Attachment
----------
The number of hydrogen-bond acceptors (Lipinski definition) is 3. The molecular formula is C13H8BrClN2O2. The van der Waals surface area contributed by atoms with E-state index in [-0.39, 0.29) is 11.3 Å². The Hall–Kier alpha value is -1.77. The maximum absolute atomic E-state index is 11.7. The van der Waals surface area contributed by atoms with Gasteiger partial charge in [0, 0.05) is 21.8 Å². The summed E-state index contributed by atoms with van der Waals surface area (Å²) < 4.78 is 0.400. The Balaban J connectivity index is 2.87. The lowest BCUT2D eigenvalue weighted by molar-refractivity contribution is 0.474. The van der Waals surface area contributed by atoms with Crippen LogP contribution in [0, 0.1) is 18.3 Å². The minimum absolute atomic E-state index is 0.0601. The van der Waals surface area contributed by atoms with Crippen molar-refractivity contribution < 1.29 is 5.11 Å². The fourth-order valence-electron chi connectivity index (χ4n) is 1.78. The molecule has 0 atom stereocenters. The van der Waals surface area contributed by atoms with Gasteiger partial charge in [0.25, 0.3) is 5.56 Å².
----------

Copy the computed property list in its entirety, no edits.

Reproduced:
The number of hydrogen-bond acceptors (Lipinski definition) is 3. The molecular formula is C13H8BrClN2O2. The van der Waals surface area contributed by atoms with E-state index in [-0.39, 0.29) is 11.3 Å². The Hall–Kier alpha value is -1.77. The maximum absolute atomic E-state index is 11.7. The van der Waals surface area contributed by atoms with Gasteiger partial charge in [0, 0.05) is 21.8 Å². The summed E-state index contributed by atoms with van der Waals surface area (Å²) < 4.78 is 0.400. The Balaban J connectivity index is 2.87. The lowest BCUT2D eigenvalue weighted by molar-refractivity contribution is 0.474. The van der Waals surface area contributed by atoms with Crippen LogP contribution in [0, 0.1) is 18.3 Å². The minimum absolute atomic E-state index is 0.0601. The van der Waals surface area contributed by atoms with Crippen molar-refractivity contribution < 1.29 is 5.11 Å². The fourth-order valence-electron chi connectivity index (χ4n) is 1.78. The molecule has 0 atom stereocenters. The van der Waals surface area contributed by atoms with Gasteiger partial charge in [0.25, 0.3) is 5.56 Å².